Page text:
Mid-Week Links: Web uncensored in parts of Shanghai, patient dies after getting wrong IV drip, and Chen Guangcheng’s call for help

University Cafeteria Workers Caught Having Sex in Storeroom
“University Cafeteria Workers Caught Having Sex in Storeroom” via chinaSMACK


Website censorship lifted in certain parts of Shanghai. “Beijing has made the landmark decision to lift a ban on internet access within the Shanghai Free-trade Zone to foreign websites considered politically sensitive by the Chinese government, including Facebook, Twitter and newspaper website The New York Times.” (SCMP)

Orville Schell on Bo Xilai’s sentence. “Asked to comment on the significance of Bo’s sentencing, Schell explains that the case was ‘sublimely embarrassing’ for China’s ruling elite, both because it exposed the inner workings, or ‘deep recesses behind the veil of high party politics’ and because Bo’s father, Bo Yibo, was one of the revered ‘eight elders’ who helped Deng Xiaoping steer China toward a market economy in the decades immediately following Mao’s death.” (Asia Society)

Corollary: He’s appealing his sentence. (AP)

Editorial. The following piece, written by CMP fellow and former Southern Weekly journalist Xiao Shu (笑蜀), was published in the most recent edition of Hong Kong’s Yazhou Zhoukan. In his latest appeal against the criminal detention of prominent venture capitalist Wang Gongquan, a leader of the New Citizens Movement, Xiao argues that Wang’s detention concerns the rights and dignity of every Chinese person. ‘Will the Chinese people forever be mired in barbarism?’ he asks.” (China Media Project)

China buys 5 percent of Ukraine? “Ukraine’s KSG Agro released a statement today, Sept. 24, denying reports that it had reached an agreement to sell 3 million hectares to a Chinese firm. Hong Kong’s South China Morning Post had reported a deal between KSG Agro and China’s Xinjiang Production and Construction Corps, (XPCC) in which China would be able to farm the area for up to 50 years. The paper cited a statement from XPCC as the source of its report.” (Quartz)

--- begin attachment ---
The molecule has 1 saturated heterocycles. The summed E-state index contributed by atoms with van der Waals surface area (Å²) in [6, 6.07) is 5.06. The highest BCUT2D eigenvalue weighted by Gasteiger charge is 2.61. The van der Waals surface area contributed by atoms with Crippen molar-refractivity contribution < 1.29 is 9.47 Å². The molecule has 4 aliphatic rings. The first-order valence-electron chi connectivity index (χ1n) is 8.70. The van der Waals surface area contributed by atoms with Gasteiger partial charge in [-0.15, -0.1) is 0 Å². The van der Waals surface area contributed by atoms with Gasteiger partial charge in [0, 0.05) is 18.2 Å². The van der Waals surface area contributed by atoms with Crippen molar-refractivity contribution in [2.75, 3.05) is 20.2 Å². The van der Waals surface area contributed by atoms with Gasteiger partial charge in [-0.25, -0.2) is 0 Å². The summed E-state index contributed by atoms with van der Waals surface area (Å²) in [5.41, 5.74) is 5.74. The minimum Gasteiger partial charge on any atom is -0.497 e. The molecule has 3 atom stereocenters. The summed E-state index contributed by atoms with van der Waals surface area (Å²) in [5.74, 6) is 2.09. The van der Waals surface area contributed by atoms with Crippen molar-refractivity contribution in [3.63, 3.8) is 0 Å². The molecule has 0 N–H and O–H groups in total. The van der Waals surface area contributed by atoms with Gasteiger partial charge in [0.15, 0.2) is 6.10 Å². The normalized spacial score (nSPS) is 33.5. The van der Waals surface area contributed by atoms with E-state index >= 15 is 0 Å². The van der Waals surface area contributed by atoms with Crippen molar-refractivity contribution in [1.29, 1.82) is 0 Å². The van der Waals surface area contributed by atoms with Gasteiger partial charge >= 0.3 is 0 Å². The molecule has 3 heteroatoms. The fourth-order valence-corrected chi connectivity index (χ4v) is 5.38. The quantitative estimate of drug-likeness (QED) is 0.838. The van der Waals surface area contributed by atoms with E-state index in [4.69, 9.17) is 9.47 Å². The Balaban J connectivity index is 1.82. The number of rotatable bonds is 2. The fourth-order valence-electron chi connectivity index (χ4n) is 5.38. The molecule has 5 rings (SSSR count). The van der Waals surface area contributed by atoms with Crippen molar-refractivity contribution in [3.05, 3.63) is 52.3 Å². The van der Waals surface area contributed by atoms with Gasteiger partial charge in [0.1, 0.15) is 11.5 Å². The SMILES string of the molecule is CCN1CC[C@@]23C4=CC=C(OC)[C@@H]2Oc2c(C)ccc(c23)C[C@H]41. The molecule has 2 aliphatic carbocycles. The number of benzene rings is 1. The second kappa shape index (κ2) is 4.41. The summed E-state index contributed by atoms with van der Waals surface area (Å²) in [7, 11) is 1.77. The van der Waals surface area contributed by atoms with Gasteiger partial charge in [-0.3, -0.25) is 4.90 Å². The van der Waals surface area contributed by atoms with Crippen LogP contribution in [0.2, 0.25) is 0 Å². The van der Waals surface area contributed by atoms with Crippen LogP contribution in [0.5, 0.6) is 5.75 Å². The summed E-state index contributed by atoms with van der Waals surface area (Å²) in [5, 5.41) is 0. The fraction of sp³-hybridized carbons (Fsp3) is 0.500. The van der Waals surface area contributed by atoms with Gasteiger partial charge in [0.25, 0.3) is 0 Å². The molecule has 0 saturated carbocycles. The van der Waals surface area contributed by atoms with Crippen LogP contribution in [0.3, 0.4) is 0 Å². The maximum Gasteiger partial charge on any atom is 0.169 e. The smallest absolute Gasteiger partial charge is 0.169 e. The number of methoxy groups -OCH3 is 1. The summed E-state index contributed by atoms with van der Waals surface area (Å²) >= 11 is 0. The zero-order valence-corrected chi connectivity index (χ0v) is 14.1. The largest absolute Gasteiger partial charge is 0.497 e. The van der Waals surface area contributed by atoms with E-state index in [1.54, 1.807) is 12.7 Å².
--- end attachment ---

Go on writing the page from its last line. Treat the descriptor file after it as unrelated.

Chen Guangcheng asking Barack Obama for help. “Chinese dissident Chen Guangcheng on Tuesday accused Beijing authorities of cracking down on members of his family, calling on President Barack Obama to intervene. // Chen, who emigrated to the United States last year following his dramatic escape from house arrest, told reporters at the National Press Club in Washington that several members of his family had been harassed since he left his homeland.” (AFP)

Escape from the Mystery Room – a new craze. “According to the China Daily (whom I work for), these mystery rooms materialised in the physical world through the popularity of similarly-themed online point and click adventure games. There is a whole genre of these games which correlate with Locked Room Mystery novels. There have been a series of these games on PC. These hidden object games were so popular that it drove some people to create real life versions.” (Eric Jou, Kotaku)

Negligence with the worst consequence. “Beijing Tiantan Hospital Administered Wrong IV Drip, Patient Passed Away.” (chinaSMACK)

Can Beijing air be like London’s and New York’s interlude, via Asia Society:


Introducing: (Lao Wai Gone Wild!)

A nice series on the laobaixing of Beijing. (China Radio International)

“North Korea Then And Now: Inside The Hermit Kingdom, 18 Years After My Parents And Two Years Into The Reign of Kim Jong-Un.” (Michelle FlorCruz, International Business Times)

“The True Cost of Becoming an Academician.” (China Digital Times)

Chinese sex workers in the UK. (The Guardian)

Ai Weiwei joins Stockholm Film Festival jury, though probably won’t be attending. (AFP)

The Killers in Beijing, new location. (the Beijinger)

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